An Impossible Situation [also perhaps a pun for “Protect Gu Kailai No Matter What”?]: Her hasty trial left more questions than it answered. Her motive for deciding to murder was to protect her son; is there any solid evidence that her son’s life was in danger? As she was a lawyer with rich international experience, the rational choice would have been for her to report the case to Scotland Yard. It’s absurd that she would kill someone herself. Could it be she was faced with some other threat that could not be spoken of? Who did the policemen who helped cover up the crime answer to? Moreover, Mr. Heywood apparently did not drink, and in addition was said to have already threatened Guagua. Now he was almost forced to Chongqing by Zhang and met with Guagua’s mother; it should have been as though facing with a mortal enemy. What wiles did she use to get him so thoroughly drunk? Witnesses who should have appeared in court – the most important of which were her husband and former police chief Wang Lijun – were utterly absent. None of the other relevant witnesses appeared in court, either. This kind of trial is just a show to cover up the truth. If this kind of case is not tried justly, then lies have to be used to cover up lies, leading to an impossible situation where the story doesn’t hold together and it becomes a satire of justice.
In any case, as far as the bit of the iceberg that was exposed is concerned, we can see who the real mafia in Chongqing are.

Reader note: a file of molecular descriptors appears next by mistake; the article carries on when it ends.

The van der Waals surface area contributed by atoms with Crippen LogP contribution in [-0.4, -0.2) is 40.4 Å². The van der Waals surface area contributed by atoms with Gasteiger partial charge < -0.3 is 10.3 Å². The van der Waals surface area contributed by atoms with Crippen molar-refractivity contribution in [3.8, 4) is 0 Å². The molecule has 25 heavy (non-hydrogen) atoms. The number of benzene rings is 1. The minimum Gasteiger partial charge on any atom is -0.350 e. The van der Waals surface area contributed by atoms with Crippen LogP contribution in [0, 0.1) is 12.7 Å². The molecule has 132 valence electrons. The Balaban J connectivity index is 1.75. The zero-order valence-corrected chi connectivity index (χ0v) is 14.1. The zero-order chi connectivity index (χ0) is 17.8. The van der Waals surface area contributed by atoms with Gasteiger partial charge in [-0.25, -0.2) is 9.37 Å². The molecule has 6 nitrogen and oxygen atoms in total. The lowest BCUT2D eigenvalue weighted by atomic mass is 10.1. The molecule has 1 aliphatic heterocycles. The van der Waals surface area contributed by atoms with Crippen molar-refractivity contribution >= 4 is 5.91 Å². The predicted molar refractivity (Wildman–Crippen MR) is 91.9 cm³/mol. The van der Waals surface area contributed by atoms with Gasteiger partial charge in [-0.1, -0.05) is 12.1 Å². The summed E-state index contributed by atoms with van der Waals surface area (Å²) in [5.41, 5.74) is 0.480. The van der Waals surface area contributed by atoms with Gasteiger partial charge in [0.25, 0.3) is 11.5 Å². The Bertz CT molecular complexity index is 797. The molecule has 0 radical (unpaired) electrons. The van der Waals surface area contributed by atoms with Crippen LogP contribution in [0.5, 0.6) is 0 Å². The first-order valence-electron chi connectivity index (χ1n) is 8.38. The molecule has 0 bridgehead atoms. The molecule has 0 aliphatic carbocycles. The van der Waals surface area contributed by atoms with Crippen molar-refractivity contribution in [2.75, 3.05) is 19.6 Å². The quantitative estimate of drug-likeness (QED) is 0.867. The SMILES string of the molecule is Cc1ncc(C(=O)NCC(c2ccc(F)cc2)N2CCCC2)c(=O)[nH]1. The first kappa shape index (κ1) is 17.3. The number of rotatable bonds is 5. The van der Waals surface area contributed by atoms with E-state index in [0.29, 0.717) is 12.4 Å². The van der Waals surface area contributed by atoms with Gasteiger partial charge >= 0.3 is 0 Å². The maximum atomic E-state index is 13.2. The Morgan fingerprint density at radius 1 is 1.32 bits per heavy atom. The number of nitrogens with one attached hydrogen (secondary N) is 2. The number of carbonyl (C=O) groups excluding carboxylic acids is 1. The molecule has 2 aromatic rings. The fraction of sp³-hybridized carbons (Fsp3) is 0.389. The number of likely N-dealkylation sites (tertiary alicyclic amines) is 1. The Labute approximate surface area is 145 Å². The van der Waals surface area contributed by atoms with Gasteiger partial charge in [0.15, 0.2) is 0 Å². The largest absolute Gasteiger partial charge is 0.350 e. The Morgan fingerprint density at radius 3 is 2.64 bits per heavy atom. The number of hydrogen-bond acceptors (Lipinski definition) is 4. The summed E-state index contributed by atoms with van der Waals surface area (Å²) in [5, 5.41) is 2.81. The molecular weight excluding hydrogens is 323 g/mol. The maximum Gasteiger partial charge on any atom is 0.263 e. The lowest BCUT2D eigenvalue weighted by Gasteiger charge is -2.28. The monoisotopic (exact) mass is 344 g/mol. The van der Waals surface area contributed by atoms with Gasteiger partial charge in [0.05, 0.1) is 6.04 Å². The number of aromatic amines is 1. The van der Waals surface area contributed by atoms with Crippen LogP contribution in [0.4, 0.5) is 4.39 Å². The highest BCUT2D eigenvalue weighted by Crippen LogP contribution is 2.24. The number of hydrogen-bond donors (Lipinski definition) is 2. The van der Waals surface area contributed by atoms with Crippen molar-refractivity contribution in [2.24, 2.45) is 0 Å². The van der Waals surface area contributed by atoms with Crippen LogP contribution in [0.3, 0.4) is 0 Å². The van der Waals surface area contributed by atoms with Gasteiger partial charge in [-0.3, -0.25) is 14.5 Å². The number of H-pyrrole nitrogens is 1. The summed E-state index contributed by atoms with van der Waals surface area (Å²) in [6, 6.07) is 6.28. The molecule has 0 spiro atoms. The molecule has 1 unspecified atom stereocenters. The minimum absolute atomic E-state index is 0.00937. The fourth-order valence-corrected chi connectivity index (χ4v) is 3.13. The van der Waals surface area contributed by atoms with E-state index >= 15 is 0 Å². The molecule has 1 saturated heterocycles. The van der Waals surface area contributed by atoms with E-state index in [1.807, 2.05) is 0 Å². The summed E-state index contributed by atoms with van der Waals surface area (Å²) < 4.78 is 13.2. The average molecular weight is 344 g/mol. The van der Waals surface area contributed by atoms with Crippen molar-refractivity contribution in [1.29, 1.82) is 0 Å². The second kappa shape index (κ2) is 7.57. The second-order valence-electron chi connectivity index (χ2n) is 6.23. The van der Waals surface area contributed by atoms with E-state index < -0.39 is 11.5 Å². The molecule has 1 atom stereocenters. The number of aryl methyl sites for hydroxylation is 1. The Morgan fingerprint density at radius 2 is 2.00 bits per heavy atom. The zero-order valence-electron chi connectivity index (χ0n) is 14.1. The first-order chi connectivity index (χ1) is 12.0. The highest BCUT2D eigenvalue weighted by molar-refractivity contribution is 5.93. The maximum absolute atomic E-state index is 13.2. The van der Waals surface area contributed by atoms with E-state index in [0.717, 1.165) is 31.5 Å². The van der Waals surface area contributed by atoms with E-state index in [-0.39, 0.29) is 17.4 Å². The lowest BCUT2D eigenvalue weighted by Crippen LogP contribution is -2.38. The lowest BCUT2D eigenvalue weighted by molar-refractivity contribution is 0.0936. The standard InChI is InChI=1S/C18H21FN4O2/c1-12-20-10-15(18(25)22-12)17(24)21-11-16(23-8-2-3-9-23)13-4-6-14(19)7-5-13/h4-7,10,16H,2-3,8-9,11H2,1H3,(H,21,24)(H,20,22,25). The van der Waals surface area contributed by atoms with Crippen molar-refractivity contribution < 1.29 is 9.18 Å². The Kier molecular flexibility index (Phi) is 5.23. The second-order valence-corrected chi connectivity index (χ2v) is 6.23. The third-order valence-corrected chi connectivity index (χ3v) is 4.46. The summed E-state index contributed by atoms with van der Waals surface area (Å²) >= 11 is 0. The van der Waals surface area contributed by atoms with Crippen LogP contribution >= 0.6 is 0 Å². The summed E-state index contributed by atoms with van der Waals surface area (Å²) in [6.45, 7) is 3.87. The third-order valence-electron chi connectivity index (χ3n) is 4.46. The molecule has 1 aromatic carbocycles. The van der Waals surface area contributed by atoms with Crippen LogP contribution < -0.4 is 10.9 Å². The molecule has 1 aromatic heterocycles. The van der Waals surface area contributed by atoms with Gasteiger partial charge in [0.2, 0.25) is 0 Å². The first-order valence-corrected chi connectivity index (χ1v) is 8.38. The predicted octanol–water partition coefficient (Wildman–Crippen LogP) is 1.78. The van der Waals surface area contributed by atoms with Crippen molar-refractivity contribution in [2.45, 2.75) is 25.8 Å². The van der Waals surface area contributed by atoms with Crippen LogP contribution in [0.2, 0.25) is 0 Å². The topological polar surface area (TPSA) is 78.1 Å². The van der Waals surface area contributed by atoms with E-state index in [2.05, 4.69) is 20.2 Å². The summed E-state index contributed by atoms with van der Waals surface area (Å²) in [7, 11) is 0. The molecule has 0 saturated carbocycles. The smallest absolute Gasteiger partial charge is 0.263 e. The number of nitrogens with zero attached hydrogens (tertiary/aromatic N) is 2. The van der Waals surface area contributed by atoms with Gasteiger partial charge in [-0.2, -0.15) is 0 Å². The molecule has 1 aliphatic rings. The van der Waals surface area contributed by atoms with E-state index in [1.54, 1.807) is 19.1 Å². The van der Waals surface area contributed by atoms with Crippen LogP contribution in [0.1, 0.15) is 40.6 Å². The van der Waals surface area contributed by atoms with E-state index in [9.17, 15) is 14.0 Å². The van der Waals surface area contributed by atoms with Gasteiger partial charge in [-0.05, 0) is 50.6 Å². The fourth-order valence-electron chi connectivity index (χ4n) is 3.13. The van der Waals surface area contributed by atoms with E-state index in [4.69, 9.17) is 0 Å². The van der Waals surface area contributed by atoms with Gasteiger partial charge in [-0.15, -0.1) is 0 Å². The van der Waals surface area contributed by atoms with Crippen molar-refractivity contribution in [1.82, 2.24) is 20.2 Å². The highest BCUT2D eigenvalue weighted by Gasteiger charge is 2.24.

August 10, 2012
Unofficial report of proceedings in the Gu Kailai trial
An unofficial report of proceedings in the Gu Kailai trial has surfaced. I can't vouch for its authenticity, but have done a quick and dirty, and not entirely literal, translation anyway. Comments, corrections, and suggestions welcome.
My source for the Chinese text is the Boxun web site (there are other sources as well that have the same text). Here's the URL: http://boxun.com/news/gb/china/2012/08/201208101307.shtml
Here's my translation. As people send me suggestions, I'll indicate deletions by a strikethrough and additions by underlining. If it starts getting really messy, I'll indicate the change in some other way.
Zhao Xiangcha: A Record of my Observation of the Murder Trial of
BoGu Kailai and Zhang Xiaojun
August 9, 2012, at the Hefei Intermediate People’s Court. In Courtroom No. 1, the trial of BoGu Kailai (hereinafter “Gu”) and Zhang Xiaojun for the murder of British citizen Neil Heywood was held. I was present in the audience.
The trial began on time at 8:30 in the morning and ended at about 3 p.m. The trial was complete, the facts clear, and the defendants admitted everything without reservation. The verdict will be announced at a later date.
Here is a summary of the entire process of the case on the basis of the evidence and arguments of both sides that I heard while attending the trial.
Because it wasn’t permitted to bring any recording equipment into the courtroom, even a small pencil I had with me was confiscated. I can only rely on memory and inference to sum up the case, and this account includes subjective inferences I’ve made from the details of various pieces of testimony. If there are mistakes, omissions, or additions, don’t blame me.
(I am behind and to the left of Zhang Xiaojun, in the shirt with black and green stripes.)
1. Background to the case and motive for the murder